"The seed-faith theology that Oral had developed bothered me a great deal because I saw that, when taken to its natural extremes, it reduced God to a sugar daddy.  If you wanted His blessings and His love, you paid Him off.  Over and over again we heard Oral say, 'Give out of your need.'  I began to question the motivation that kind of giving implied.  Were we giving to God out of our love and gratitude to Him or were we bartering with Him?" (8)

Patti goes on to write:

"The distinction may appear to be too subtle and I know Oral thought I was splitting hairs, but it seemed supremely important to me.  If we give to God because we think that by giving we have somehow placed Him in our debt and He is now required to come through for us and meet our needs, we have, I believe, perverted the heart of the gospel.  Our only motive for giving should be love.  When we encourage people to give in order to have their needs met or so that they will receive "a hundred fold return" I believe we are appealing to their sense of greed or desperation, neither of which seemed admirable to me.  It was a wonderful fund-raising tool, but I believe it gave people a very unbalanced view of a very important biblical principle.  At the time I was taking a humanities course from the university and my professor was discussing Martin Luther and the Reformation.  When we started looking at the abuses in the Catholic church that Luther had wanted to reform, I began to see parallels in our situation.  Luther was incensed by the church's practice of selling indulgences - offering forgiveness of sin and a shorter period of time in purgatory in return for gifts to the church.  I had a very difficult time distinguishing between the selling of indulgences and the concept of Seed Faith inflated to the degree to which we had inflated it.  Of course, Oral was more subtle.  He never promised salvation in exchange for gifts to his ministry, but there were still many people who believed that God was going to look at them in a kindlier way and perhaps that son would get off drugs or they would get their drunken husband into heaven if they gave money to Oral Roberts." (9)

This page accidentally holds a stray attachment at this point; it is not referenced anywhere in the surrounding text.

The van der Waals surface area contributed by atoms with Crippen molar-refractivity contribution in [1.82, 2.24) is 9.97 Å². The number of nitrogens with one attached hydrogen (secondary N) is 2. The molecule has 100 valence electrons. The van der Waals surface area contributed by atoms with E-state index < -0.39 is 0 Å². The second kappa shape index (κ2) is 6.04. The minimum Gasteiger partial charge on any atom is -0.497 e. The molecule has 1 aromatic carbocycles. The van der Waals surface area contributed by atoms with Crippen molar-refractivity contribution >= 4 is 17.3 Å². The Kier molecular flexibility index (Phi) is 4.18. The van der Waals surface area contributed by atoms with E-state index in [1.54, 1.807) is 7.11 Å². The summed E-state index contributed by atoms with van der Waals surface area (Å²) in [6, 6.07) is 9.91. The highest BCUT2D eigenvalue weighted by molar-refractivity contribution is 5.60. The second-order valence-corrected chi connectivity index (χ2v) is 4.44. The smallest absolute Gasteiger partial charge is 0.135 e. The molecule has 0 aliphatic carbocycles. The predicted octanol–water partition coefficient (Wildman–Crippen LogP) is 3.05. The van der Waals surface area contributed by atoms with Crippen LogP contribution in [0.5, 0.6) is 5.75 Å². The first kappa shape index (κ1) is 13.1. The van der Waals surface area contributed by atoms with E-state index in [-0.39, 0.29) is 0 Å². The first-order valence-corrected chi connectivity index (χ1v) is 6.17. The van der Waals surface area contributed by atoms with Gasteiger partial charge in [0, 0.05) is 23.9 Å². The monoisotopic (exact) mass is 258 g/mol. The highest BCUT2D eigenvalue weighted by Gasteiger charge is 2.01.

How close is Seed-Faith to the selling of indulgences?  Oral writes:  "You know, I sometimes think we have put more faith in a coke machine than we do in God.  When you put your coin in the machine you have a contract or covenant with the coke company and the maker of the dispensing machine.  Therefore, the moment you put your coin in, you reach down expecting the can to come into your hand.  Well, you have a contract or covenant with One greater than a coke machine.  When you put in your SEED-FAITH you are to reach out your faith not to men, but to Jesus, expecting to receive more surely from Him than you do from the coke machine." (10)

Consider also this appeal for money:  "If you're broke, if you're at your wit's end, if you're out of a job, out of work, let me tell ya.  Not only are we gonna bless the world and preach Christ to millions and multitudes around the world, but you can be saved, yourself, by planting seed in this fertile soil called TBN." (11)

Any appeal for money that promises you something from God in return is not true biblical giving and is a perversion of the Gospel.  It is a heresy liken unto the selling of indulgences and as Luther drew the line, we too, must draw the line.  Salvation, God, and His benefits are not for sale.

Perhaps the greatest dangers of the seed faith theology is not in its similarities to Tetzel's selling of indulgences but its similarities to the metaphysical cults, specifically the Unity School of Christianity.  At least one of Oral Roberts' devotionals from his "Guide to Seed-Faith Living" came from the Unity School of Christianity. (12)

The Unity School of Christianity was founded by Charles Fillmore in 1889 in Kansas City, Missouri.  So the teachings of seed money were not invented by WOF founders but adopted from the cults.

I picked up a book at a rummage sale titled "Seed Money In Action" by Jon P. Speller.  It was included in a box full of Charismatic books from the 70's.  At the time I was still involved in a WOF church and had on occasion planted seed money.  I briefly thumbed through the book and put it on the shelf next to my John Avanzini and other seed faith books.  When I began to question the seed money theology I went to my seed faith books to examine them closer.  I picked up this book and began to read those first pages we always skip where the credits are listed.  I was shocked to discover in the preface the following credits: